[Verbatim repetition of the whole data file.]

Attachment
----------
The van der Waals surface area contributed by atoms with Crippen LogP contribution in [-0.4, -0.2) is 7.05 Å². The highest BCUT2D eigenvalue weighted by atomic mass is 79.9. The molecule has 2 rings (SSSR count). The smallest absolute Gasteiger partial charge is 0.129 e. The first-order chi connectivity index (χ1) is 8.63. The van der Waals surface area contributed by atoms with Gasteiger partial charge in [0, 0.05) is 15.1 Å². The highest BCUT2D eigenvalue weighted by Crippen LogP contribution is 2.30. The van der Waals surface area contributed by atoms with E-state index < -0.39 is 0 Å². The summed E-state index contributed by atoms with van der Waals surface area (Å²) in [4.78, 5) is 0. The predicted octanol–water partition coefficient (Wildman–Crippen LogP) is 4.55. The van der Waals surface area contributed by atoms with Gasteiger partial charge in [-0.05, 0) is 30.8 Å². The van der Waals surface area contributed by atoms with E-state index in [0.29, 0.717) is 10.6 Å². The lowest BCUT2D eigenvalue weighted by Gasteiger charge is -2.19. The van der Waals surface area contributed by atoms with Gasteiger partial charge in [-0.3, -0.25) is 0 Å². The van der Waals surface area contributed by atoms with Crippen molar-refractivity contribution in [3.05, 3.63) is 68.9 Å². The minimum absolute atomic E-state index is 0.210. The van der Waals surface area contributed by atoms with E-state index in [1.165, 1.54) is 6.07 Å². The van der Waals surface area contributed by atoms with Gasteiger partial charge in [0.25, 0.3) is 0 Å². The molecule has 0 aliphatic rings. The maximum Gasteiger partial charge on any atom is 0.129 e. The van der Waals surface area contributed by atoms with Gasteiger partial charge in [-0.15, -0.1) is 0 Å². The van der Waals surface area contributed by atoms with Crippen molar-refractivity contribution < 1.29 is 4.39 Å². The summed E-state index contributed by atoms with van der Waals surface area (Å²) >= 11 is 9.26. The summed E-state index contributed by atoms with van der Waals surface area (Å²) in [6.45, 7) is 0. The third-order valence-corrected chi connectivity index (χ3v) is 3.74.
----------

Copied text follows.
The van der Waals surface area contributed by atoms with Crippen LogP contribution in [-0.4, -0.2) is 7.05 Å². The highest BCUT2D eigenvalue weighted by atomic mass is 79.9. The molecule has 2 rings (SSSR count). The smallest absolute Gasteiger partial charge is 0.129 e. The first-order chi connectivity index (χ1) is 8.63. The van der Waals surface area contributed by atoms with Gasteiger partial charge in [0, 0.05) is 15.1 Å². The highest BCUT2D eigenvalue weighted by Crippen LogP contribution is 2.30. The van der Waals surface area contributed by atoms with E-state index < -0.39 is 0 Å². The summed E-state index contributed by atoms with van der Waals surface area (Å²) in [4.78, 5) is 0. The predicted octanol–water partition coefficient (Wildman–Crippen LogP) is 4.55. The van der Waals surface area contributed by atoms with Gasteiger partial charge in [-0.05, 0) is 30.8 Å². The van der Waals surface area contributed by atoms with E-state index in [0.29, 0.717) is 10.6 Å². The lowest BCUT2D eigenvalue weighted by Gasteiger charge is -2.19. The van der Waals surface area contributed by atoms with Gasteiger partial charge in [-0.3, -0.25) is 0 Å². The van der Waals surface area contributed by atoms with Crippen molar-refractivity contribution in [3.05, 3.63) is 68.9 Å². The minimum absolute atomic E-state index is 0.210. The van der Waals surface area contributed by atoms with E-state index in [1.165, 1.54) is 6.07 Å². The van der Waals surface area contributed by atoms with Gasteiger partial charge in [0.25, 0.3) is 0 Å². The molecule has 0 aliphatic rings. The maximum Gasteiger partial charge on any atom is 0.129 e. The van der Waals surface area contributed by atoms with Gasteiger partial charge in [-0.15, -0.1) is 0 Å². The van der Waals surface area contributed by atoms with Crippen molar-refractivity contribution < 1.29 is 4.39 Å². The summed E-state index contributed by atoms with van der Waals surface area (Å²) >= 11 is 9.26. The summed E-state index contributed by atoms with van der Waals surface area (Å²) in [6.45, 7) is 0. The third-order valence-corrected chi connectivity index (χ3v) is 3.74.